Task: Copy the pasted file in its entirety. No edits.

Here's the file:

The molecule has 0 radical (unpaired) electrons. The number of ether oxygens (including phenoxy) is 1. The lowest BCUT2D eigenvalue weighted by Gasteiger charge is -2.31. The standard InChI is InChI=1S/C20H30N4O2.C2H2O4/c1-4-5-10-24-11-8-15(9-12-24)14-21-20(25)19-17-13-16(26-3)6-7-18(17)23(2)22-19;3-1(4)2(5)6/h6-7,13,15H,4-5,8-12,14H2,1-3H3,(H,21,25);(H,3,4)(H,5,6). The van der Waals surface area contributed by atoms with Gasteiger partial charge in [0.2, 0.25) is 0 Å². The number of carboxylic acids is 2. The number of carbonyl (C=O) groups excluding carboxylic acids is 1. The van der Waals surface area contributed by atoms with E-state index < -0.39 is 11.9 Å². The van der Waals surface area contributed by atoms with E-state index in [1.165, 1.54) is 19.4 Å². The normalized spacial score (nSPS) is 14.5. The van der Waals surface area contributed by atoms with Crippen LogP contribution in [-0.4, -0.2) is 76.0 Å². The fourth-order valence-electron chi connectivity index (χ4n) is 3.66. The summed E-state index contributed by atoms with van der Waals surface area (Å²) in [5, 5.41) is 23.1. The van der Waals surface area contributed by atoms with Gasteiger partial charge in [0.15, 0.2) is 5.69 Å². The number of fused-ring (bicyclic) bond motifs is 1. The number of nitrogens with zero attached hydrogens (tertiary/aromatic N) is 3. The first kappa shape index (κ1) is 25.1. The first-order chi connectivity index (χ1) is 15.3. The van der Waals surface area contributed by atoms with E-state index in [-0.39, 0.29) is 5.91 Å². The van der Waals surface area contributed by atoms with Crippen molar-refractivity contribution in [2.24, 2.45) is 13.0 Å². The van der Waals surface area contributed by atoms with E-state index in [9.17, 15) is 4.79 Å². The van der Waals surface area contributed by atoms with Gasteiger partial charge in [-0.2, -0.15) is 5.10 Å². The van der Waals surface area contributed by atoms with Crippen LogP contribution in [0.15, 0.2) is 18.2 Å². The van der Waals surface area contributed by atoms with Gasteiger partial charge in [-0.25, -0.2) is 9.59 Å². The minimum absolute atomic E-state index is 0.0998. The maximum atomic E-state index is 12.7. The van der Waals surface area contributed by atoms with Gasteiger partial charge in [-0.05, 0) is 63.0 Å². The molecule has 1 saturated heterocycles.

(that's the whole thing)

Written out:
The molecule has 0 radical (unpaired) electrons. The number of ether oxygens (including phenoxy) is 1. The lowest BCUT2D eigenvalue weighted by Gasteiger charge is -2.31. The standard InChI is InChI=1S/C20H30N4O2.C2H2O4/c1-4-5-10-24-11-8-15(9-12-24)14-21-20(25)19-17-13-16(26-3)6-7-18(17)23(2)22-19;3-1(4)2(5)6/h6-7,13,15H,4-5,8-12,14H2,1-3H3,(H,21,25);(H,3,4)(H,5,6). The van der Waals surface area contributed by atoms with Gasteiger partial charge in [0.2, 0.25) is 0 Å². The number of carboxylic acids is 2. The number of carbonyl (C=O) groups excluding carboxylic acids is 1. The van der Waals surface area contributed by atoms with E-state index < -0.39 is 11.9 Å². The van der Waals surface area contributed by atoms with E-state index in [1.165, 1.54) is 19.4 Å². The normalized spacial score (nSPS) is 14.5. The van der Waals surface area contributed by atoms with Crippen LogP contribution in [-0.4, -0.2) is 76.0 Å². The fourth-order valence-electron chi connectivity index (χ4n) is 3.66. The summed E-state index contributed by atoms with van der Waals surface area (Å²) in [5, 5.41) is 23.1. The van der Waals surface area contributed by atoms with Gasteiger partial charge in [0.15, 0.2) is 5.69 Å². The number of fused-ring (bicyclic) bond motifs is 1. The number of nitrogens with zero attached hydrogens (tertiary/aromatic N) is 3. The first kappa shape index (κ1) is 25.1. The first-order chi connectivity index (χ1) is 15.3. The van der Waals surface area contributed by atoms with E-state index in [-0.39, 0.29) is 5.91 Å². The van der Waals surface area contributed by atoms with Crippen molar-refractivity contribution in [2.24, 2.45) is 13.0 Å². The van der Waals surface area contributed by atoms with E-state index in [9.17, 15) is 4.79 Å². The van der Waals surface area contributed by atoms with Gasteiger partial charge in [-0.2, -0.15) is 5.10 Å². The van der Waals surface area contributed by atoms with Crippen LogP contribution in [0.15, 0.2) is 18.2 Å². The van der Waals surface area contributed by atoms with Gasteiger partial charge in [-0.25, -0.2) is 9.59 Å². The minimum absolute atomic E-state index is 0.0998. The maximum atomic E-state index is 12.7. The van der Waals surface area contributed by atoms with Gasteiger partial charge in [-0.05, 0) is 63.0 Å². The molecule has 1 saturated heterocycles.